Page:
Day 97: Mile 916.4 | Bearfence Mountain Hut
I slept in because of the rain over night. It mostly slowed by the time I got up. Miles was still there, too. We left camp in the rain together and got water on the way out. My water bag broke. It had a bunch of pinholes in it. I wouldn’t be able to get another one for a while so I tried to make do. We passed mile 900 first thing in the morning:
And crossed a sketchy road in the rain shortly after:
We walked through the rain all day. It was tough but we stayed positive. My parents called halfway through the day to tell me my tax return came through! That news really helped keep me moving. On our way to camp we stopped at a park to get water and found out there was a drought so the water was turned off. We sat for a minute anyway and met Dirtbag Dave and Playboy. They told us there was another Camp Store coming up that they were going to stop at. We decided it would be nice to get some more snacks so we followed them there.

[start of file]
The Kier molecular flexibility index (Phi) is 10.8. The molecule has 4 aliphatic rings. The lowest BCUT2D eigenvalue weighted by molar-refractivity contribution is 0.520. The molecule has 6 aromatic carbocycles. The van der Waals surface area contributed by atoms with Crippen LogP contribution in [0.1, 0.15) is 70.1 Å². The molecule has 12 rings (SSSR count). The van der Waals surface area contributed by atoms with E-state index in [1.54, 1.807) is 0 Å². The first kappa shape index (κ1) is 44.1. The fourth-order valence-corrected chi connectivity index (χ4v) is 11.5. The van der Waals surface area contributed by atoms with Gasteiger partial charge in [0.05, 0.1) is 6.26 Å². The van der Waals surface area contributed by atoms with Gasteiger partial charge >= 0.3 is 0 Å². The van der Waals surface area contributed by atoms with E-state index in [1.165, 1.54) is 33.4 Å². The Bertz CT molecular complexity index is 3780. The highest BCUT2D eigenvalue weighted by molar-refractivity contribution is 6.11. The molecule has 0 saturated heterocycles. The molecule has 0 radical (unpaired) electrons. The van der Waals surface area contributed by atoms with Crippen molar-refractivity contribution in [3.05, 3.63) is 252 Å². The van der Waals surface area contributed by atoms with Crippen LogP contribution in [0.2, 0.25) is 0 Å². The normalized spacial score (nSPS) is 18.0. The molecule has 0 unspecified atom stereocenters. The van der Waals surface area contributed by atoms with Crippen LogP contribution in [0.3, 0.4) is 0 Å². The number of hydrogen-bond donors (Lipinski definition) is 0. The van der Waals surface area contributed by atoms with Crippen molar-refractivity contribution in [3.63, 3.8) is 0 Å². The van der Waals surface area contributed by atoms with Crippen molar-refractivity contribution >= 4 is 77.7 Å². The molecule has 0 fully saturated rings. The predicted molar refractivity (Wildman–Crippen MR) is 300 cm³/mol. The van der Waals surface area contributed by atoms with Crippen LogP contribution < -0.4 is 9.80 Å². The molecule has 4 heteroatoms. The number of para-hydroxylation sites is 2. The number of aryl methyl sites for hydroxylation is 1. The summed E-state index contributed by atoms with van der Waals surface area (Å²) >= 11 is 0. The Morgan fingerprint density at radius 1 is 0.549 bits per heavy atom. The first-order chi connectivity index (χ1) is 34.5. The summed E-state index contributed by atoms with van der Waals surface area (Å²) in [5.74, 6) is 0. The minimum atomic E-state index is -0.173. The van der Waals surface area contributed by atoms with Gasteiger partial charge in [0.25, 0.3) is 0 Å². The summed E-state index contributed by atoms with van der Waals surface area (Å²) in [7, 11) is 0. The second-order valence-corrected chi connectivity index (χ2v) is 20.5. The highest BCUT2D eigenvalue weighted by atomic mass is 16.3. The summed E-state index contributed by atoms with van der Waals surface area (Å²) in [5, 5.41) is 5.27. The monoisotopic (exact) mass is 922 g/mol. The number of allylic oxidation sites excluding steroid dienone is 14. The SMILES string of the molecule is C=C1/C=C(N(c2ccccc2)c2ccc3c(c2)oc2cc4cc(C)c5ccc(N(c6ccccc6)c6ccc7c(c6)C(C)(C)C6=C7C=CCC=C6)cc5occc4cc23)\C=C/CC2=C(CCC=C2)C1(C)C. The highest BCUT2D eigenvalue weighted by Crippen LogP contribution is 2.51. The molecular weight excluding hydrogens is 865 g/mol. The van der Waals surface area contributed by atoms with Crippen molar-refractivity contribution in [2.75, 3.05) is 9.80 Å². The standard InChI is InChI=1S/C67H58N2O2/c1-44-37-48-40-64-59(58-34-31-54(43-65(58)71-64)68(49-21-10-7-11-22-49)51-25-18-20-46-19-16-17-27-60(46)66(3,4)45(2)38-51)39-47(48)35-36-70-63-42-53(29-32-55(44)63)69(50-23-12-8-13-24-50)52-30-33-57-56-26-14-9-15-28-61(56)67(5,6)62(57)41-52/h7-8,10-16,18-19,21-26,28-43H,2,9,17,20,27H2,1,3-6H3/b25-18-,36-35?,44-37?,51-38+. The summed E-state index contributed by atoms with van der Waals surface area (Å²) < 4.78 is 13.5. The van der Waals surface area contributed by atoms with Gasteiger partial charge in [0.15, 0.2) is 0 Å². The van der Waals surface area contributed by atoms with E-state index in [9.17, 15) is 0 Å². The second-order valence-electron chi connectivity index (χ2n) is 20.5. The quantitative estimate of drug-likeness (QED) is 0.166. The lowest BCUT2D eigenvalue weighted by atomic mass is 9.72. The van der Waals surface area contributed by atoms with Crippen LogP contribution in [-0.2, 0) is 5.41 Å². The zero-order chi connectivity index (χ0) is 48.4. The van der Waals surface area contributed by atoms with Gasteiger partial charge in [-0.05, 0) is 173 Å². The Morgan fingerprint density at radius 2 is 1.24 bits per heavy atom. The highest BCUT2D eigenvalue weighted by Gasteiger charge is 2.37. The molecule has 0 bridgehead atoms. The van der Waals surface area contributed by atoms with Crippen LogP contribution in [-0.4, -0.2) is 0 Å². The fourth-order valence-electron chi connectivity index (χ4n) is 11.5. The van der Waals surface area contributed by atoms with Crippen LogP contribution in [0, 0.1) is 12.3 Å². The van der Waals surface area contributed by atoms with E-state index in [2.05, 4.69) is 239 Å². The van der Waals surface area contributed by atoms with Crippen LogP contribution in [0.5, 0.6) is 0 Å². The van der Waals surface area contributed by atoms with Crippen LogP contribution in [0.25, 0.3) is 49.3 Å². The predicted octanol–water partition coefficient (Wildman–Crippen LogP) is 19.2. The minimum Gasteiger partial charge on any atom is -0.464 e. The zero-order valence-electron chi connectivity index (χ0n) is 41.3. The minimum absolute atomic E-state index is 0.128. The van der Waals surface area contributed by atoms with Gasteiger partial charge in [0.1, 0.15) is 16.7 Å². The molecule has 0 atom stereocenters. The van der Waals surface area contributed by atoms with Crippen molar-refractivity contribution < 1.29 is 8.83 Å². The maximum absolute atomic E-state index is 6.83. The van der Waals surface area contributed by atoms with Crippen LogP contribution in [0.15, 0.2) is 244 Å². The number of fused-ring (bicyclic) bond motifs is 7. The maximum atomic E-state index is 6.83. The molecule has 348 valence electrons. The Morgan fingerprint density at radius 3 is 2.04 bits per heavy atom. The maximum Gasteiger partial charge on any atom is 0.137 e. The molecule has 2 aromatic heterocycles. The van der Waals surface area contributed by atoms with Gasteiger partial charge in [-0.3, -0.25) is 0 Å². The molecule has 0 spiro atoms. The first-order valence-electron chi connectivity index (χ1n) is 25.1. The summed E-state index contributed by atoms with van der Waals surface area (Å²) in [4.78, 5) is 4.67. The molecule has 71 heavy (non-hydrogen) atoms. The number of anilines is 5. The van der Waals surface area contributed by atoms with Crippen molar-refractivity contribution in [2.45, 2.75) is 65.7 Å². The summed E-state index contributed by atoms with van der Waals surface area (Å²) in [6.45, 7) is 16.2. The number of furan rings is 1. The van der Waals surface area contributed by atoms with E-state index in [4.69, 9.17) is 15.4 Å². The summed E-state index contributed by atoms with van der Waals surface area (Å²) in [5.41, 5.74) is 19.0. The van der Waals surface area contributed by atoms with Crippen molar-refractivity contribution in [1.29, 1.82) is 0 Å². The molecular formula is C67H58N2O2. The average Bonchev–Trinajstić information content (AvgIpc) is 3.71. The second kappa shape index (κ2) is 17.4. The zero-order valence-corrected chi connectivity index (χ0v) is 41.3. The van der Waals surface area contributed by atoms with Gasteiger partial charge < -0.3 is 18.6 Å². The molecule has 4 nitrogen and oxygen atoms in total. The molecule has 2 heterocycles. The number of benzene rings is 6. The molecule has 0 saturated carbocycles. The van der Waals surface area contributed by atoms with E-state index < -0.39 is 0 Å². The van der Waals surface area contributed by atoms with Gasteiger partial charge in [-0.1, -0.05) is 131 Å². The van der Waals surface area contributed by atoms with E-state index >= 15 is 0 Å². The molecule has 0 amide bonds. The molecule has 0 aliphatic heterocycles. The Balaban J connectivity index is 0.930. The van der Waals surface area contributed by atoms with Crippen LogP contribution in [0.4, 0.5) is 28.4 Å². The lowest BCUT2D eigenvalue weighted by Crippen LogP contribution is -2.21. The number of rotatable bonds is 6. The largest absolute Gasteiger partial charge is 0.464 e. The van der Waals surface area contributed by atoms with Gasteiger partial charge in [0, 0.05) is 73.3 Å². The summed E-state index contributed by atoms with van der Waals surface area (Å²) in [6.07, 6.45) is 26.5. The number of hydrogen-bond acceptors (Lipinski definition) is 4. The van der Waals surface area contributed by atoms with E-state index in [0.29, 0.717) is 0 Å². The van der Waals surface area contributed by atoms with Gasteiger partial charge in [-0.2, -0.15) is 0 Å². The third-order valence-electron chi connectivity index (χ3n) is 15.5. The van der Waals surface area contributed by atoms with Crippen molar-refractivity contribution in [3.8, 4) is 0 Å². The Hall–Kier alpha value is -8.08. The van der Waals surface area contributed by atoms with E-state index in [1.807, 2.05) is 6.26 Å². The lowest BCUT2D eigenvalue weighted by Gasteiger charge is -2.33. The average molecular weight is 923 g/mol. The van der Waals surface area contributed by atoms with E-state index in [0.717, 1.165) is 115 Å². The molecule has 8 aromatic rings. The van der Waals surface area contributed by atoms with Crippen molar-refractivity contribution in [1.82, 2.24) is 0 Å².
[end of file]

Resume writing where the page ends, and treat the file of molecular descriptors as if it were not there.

When we arrived we saw Strawberry Milkshake sitting outside! We hadn’t seen him since the Smokies and we were told by some other hikers that he had to get off trail for injury. We were so excited to catch up with him! He was traveling with Dirtbag Dave, Playboy, Pegasus, and a few others. I got a beer and a bag of Munchies mix and sat outside to eat with the guys. After our snack Miles and I headed off. We had planned on going further this day but we got a text from Josh that he was at this hut! We decided we’d stop and say hi.